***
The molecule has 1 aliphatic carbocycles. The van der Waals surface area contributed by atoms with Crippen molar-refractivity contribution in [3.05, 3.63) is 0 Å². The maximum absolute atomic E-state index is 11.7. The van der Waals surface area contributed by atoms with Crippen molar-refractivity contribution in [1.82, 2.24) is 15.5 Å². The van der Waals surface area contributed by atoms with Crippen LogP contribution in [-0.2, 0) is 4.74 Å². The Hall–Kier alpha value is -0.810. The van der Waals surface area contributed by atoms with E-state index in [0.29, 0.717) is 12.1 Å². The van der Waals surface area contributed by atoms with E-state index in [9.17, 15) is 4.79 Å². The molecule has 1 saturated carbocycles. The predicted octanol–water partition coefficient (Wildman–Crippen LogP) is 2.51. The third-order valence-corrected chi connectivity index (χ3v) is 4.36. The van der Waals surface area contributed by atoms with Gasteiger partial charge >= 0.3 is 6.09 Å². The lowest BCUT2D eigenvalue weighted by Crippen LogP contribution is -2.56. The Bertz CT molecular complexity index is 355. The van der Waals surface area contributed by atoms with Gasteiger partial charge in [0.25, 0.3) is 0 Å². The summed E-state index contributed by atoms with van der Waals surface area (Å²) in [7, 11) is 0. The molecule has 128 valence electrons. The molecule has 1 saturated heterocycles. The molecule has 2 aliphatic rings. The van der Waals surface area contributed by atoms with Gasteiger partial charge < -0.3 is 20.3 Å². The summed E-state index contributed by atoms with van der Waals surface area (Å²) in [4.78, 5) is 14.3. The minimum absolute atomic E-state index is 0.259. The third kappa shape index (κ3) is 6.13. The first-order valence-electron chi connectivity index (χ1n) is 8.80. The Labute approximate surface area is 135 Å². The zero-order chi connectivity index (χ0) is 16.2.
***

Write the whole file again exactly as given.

The molecule has 1 aliphatic carbocycles. The van der Waals surface area contributed by atoms with Crippen molar-refractivity contribution in [3.05, 3.63) is 0 Å². The maximum absolute atomic E-state index is 11.7. The van der Waals surface area contributed by atoms with Crippen molar-refractivity contribution in [1.82, 2.24) is 15.5 Å². The van der Waals surface area contributed by atoms with Crippen LogP contribution in [-0.2, 0) is 4.74 Å². The Hall–Kier alpha value is -0.810. The van der Waals surface area contributed by atoms with E-state index in [0.29, 0.717) is 12.1 Å². The van der Waals surface area contributed by atoms with E-state index in [9.17, 15) is 4.79 Å². The molecule has 1 saturated carbocycles. The predicted octanol–water partition coefficient (Wildman–Crippen LogP) is 2.51. The third-order valence-corrected chi connectivity index (χ3v) is 4.36. The van der Waals surface area contributed by atoms with Gasteiger partial charge >= 0.3 is 6.09 Å². The lowest BCUT2D eigenvalue weighted by Crippen LogP contribution is -2.56. The Bertz CT molecular complexity index is 355. The van der Waals surface area contributed by atoms with Gasteiger partial charge in [0.25, 0.3) is 0 Å². The summed E-state index contributed by atoms with van der Waals surface area (Å²) in [7, 11) is 0. The molecule has 128 valence electrons. The molecule has 1 saturated heterocycles. The molecule has 2 aliphatic rings. The van der Waals surface area contributed by atoms with Gasteiger partial charge < -0.3 is 20.3 Å². The summed E-state index contributed by atoms with van der Waals surface area (Å²) in [4.78, 5) is 14.3. The minimum absolute atomic E-state index is 0.259. The third kappa shape index (κ3) is 6.13. The first-order valence-electron chi connectivity index (χ1n) is 8.80. The Labute approximate surface area is 135 Å². The zero-order chi connectivity index (χ0) is 16.2.